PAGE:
(Cursed were the People of the Ditch. Of fire fed with fuel. When they sat by it. And they witnessed what they were doing against the believers. And they had no fault except that they believed in Allah, the Almighty, Worthy of all praise! To Whom belongs the dominion of the heavens and the earth! And Allah is Witness over everything.) (85:4-9)'' This is what Muhammad bin Ishaq said in his book of Sirah -- that the one who killed the People of the Ditch was Dhu Nuwas, and his name was Zur`ah. In the time of his kingdom he was called Yusuf. He was the son of Tuban As`ad Abi Karib, who was the Tubba` who invaded Al-Madinah and put the covering over the Ka`bah. He kept two rabbis with him from the Jews of Al-Madinah. After this some of the people of Yemen accepted Judaism at the hands of these two rabbis, as Ibn Ishaq mentions at length. So Dhu Nuwas killed twenty thousand people in one morning in the Ditch. Only one man among them escaped. He was known as Daws Dhu Tha`laban. He escaped on a horse and they set out after him, but they were unable to catch him. He went to Caesar, the emperor of Ash-Sham. So, Caesar wrote to An-Najashi, the King of Abyssinia. So, he sent with him an army of Abyssinian Christians, who were lead by Aryat and Abrahah. They rescued Yemen from the hands of the Jews. Dhu Nuwas tried to flee but eventually fell into the sea and drowned. After this, the kingdom of Abyssinia remained under Christian power for seventy years. Then the power was divested from the Christians by Sayf bin Dhi Yazin Al-Himyari when Kisra, the king of Persia sent an army there (to Yemen). He (the king) sent with him (Sayf Al-Himyari) those people who were in the prisons, and they were close to seven hundred in number. So, he (Sayf Al-Himyari) conquered Yemen with them and returned the kingdom back to the people of Himyar (Yemenis)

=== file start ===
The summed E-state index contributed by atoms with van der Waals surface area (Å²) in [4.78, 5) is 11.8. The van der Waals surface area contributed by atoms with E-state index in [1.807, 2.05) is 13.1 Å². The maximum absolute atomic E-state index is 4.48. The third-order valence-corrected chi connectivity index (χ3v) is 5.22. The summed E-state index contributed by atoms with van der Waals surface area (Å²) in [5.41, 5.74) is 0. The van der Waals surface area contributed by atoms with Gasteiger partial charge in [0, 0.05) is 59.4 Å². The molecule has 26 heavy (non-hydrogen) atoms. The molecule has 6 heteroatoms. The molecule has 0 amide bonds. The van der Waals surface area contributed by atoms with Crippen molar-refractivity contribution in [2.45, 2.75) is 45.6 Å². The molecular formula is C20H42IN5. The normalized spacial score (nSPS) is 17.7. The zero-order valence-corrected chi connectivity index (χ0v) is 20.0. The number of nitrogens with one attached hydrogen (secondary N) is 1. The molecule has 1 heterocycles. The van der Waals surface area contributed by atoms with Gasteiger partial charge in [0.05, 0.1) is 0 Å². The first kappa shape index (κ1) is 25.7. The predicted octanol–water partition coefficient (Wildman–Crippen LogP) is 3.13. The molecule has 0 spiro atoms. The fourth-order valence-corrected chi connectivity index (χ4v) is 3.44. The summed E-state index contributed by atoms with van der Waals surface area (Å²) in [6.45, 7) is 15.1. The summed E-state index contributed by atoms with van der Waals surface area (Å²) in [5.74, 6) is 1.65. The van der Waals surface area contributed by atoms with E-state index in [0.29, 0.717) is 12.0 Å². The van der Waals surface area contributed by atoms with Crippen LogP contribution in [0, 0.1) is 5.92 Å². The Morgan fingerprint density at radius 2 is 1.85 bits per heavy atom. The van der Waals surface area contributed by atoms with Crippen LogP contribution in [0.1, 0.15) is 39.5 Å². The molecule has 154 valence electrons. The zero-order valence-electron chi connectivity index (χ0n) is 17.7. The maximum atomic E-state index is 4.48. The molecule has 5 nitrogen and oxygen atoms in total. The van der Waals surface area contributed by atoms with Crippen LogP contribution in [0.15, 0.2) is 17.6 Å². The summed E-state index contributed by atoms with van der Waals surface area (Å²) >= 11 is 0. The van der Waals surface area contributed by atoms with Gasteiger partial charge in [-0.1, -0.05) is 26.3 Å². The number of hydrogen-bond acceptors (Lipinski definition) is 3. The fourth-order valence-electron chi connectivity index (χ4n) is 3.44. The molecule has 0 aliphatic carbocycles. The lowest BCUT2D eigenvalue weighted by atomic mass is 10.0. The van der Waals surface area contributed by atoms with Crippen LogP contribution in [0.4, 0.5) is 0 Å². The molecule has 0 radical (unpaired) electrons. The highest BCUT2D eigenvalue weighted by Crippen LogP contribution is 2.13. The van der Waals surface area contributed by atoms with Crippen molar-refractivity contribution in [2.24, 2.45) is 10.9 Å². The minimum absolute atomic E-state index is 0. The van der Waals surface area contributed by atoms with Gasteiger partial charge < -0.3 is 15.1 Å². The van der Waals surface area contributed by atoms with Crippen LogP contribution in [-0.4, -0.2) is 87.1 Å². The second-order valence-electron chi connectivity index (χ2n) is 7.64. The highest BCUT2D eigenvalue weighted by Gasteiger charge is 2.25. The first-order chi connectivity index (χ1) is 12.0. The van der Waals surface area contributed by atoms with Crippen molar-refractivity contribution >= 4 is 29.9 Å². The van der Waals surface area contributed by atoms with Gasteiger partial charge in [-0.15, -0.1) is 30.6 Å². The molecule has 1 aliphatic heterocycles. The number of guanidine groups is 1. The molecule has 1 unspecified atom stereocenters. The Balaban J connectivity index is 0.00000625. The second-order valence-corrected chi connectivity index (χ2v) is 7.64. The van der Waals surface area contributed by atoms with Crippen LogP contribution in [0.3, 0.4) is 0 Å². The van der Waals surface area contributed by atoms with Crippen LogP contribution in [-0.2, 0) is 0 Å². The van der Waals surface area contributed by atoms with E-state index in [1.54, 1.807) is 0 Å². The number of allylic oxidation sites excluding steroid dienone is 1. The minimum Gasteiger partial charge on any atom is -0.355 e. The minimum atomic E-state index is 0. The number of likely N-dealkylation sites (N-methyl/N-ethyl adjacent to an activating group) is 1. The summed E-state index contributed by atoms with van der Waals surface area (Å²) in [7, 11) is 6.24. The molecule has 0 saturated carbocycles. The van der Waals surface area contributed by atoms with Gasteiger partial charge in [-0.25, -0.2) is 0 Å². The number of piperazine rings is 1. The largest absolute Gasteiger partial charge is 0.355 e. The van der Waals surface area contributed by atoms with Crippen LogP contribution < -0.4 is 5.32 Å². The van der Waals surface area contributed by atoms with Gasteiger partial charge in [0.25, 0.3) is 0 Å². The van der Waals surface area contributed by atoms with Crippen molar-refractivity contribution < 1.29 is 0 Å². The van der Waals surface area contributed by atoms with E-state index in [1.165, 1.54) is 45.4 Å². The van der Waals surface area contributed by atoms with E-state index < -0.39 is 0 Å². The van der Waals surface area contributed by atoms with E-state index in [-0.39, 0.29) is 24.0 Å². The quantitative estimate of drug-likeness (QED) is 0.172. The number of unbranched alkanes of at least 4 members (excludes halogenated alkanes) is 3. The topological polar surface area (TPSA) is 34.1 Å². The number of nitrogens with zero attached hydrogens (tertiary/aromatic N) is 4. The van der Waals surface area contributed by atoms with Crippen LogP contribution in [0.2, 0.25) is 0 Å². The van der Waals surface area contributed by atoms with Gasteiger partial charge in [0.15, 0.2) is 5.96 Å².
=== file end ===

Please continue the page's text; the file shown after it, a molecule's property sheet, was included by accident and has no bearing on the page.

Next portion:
(From Tafsir Ibn Katsir)

Wednesday, July 20, 2011

A Life or Death Fight

This is no afternoon athletic contest that we’ll walk away from and forget about in a couple of hours. This is for keeps, a life-or-death fight to the finish against the Devil and all his angels. Ephesians 6:12

The battle to live by our new nature is important, and we must learn how to fight with weapons of the Spirit if we want to live in freedom.

God places weapons of righteousness at our disposal. These weapons require us to work with him, relying on him when we come up against the enemy. Our strength is dependent upon him, a paradox of the faith where he comes in strong through our weakness.

Our objective is to use everything God gives us: We must learn to utilize these weapons of the Spirit; what they are, how to use them, and when to use them.